The 45th phase was separated from the Shilshole phase to consolidate all the work related to the rail line “while we continue to coordinate with Ballard Terminal Railroad,” SDOT Spokesperson Ethan Bergerson told My Ballard. Even though that rail line is hardly ever used, Federal laws provide a lot of protections for rail corridors still in use. And “in use” can mean just a handful of trips per year. The Ballard Terminal Railroad has been an appellant to the project in court.
NW 45th Street already has a temporary bikeway installed on the street, though crashes where the bikeway crosses the railroad tracks under the Ballard Bridge have continued to injure people. The final design would place the trail on the south side of the street, and the rail crossing would happen at the south end of Shilshole rather than under the bridge. With fresh pavement and a more purposeful 90-degree crossing angle, the new crossing should be much safer. But this work requires the city to make small changes to the railroad alignment. Let’s hope the BTR is not able to turn these small changes into another way to continue delaying a completed trail.
Economic study should finally put old arguments to rest
The latest economic analysis is a somewhat absurd document because it sets out to answer questions that are barely relevant to this trail project or within the realm of the city’s responsibility.
For example, one section tried to answer a persistent and baffling argument against the trail alleging that companies’ insurance policies would increase because of the project. But after report authors interviewed many insurance professionals, they determined that “insurance premiums would not change based solely on the completion of the Missing Link because insurance companies do not use proximity to a multi-use trail as a risk factor.”
Further, the authors found that “the possible economic impacts of potential risks from vehicle to bicycle/pedestrian traffic conflicts related to the Missing Link Project depend on two factors: the expected change in collisions and the assignment of fault.” They also had to research the impact of companies choosing to hire flaggers for trail crossings, possibly due to insurance liability concerns. The authors then state the obvious about the role of the trail project in these factors:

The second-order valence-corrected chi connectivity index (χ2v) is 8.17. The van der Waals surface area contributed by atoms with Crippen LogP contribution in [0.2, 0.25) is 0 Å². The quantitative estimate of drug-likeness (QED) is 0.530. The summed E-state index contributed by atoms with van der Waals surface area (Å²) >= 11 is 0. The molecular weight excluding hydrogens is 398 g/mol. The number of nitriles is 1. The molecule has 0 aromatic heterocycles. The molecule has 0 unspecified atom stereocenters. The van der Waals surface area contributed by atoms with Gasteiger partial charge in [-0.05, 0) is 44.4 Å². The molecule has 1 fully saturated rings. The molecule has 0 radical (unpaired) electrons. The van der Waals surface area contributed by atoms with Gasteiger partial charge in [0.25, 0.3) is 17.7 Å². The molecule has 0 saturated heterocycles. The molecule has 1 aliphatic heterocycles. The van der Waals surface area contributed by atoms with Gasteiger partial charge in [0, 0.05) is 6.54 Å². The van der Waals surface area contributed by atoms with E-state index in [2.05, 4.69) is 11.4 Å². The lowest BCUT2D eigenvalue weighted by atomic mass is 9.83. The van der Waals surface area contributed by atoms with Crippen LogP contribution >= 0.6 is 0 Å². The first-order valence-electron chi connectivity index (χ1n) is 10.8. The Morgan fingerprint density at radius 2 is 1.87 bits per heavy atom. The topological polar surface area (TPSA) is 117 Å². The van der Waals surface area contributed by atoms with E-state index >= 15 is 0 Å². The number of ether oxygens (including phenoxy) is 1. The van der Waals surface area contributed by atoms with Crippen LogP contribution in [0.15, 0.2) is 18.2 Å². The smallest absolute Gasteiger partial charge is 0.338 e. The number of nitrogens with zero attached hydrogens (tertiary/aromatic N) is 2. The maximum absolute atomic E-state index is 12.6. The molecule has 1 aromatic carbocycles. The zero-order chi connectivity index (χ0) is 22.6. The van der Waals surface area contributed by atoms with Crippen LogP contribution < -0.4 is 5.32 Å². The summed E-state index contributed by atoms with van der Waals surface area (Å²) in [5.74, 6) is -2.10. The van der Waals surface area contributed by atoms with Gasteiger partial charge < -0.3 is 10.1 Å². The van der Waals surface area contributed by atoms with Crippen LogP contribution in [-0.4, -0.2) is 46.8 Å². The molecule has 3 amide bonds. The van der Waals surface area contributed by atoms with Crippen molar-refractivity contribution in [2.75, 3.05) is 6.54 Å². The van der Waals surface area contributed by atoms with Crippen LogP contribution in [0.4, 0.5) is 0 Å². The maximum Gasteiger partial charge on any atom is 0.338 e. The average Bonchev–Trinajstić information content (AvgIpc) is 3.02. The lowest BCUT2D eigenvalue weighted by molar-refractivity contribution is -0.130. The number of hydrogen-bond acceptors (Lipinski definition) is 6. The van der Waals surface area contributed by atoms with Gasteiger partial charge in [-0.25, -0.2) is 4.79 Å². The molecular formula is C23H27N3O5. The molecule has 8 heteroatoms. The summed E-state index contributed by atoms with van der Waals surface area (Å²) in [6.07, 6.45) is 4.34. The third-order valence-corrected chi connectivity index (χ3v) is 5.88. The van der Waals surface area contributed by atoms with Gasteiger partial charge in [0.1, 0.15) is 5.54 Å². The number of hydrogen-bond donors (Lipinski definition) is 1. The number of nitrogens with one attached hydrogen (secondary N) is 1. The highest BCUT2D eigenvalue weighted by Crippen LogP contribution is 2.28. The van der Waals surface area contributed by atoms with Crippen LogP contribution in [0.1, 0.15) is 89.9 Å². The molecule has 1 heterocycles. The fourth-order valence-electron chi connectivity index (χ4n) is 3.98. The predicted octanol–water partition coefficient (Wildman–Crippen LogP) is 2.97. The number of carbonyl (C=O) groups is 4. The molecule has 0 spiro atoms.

“We anticipate that completing the trail would lower the probability of collisions compared to existing conditions.” Because that’s the whole point of this project!
“Various laws and codes regulate the behavior of all the potentially at-fault parties and failure to comply may weigh towards a presumption of fault, but no law predetermines fault for collisions between vehicles and bicyclists or pedestrians.” Don’t break the law, and you won’t be found at fault for a collision. That seems pretty straight forward.
“There is no legal requirement for businesses to employ flaggers and/or spotters in response to the existence and normal operation of the BGT Missing Link.” Some businesses may choose to hire flaggers, and the study went into detail on how much these imaginary flaggers might get paid. But that’s the business’s choice. Trail crossings will be crosswalks like any other trail crossing, and there are many trails in town that professional drivers cross without flaggers. And, again, a business’s choice to hire flaggers is barely relevant to the city’s decision about whether to build this trail.
The study also found that insurance rates for companies along the route have already been increasing in recent years for a multitude of reasons that have nothing to do with this trail project. If there were a scenario in which insurance rates got too high for the businesses to operate, the trail would not be the reason.